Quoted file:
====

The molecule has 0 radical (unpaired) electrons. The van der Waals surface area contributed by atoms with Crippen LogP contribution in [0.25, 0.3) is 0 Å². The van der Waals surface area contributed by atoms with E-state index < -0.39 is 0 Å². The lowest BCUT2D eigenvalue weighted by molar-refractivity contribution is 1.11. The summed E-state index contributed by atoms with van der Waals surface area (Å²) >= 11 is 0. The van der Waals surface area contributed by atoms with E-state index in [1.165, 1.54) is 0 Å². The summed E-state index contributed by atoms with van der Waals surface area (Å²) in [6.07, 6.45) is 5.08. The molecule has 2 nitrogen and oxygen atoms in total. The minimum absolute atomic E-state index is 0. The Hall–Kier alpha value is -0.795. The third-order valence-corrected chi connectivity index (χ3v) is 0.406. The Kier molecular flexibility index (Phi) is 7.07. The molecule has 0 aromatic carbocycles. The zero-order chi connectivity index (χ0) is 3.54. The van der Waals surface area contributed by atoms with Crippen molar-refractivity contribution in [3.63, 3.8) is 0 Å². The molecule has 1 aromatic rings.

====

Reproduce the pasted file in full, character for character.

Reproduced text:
The molecule has 0 radical (unpaired) electrons. The van der Waals surface area contributed by atoms with Crippen LogP contribution in [0.25, 0.3) is 0 Å². The van der Waals surface area contributed by atoms with E-state index < -0.39 is 0 Å². The lowest BCUT2D eigenvalue weighted by molar-refractivity contribution is 1.11. The summed E-state index contributed by atoms with van der Waals surface area (Å²) >= 11 is 0. The van der Waals surface area contributed by atoms with E-state index in [1.165, 1.54) is 0 Å². The summed E-state index contributed by atoms with van der Waals surface area (Å²) in [6.07, 6.45) is 5.08. The molecule has 2 nitrogen and oxygen atoms in total. The minimum absolute atomic E-state index is 0. The Hall–Kier alpha value is -0.795. The third-order valence-corrected chi connectivity index (χ3v) is 0.406. The Kier molecular flexibility index (Phi) is 7.07. The molecule has 0 aromatic carbocycles. The zero-order chi connectivity index (χ0) is 3.54. The van der Waals surface area contributed by atoms with Crippen molar-refractivity contribution in [3.63, 3.8) is 0 Å². The molecule has 1 aromatic rings.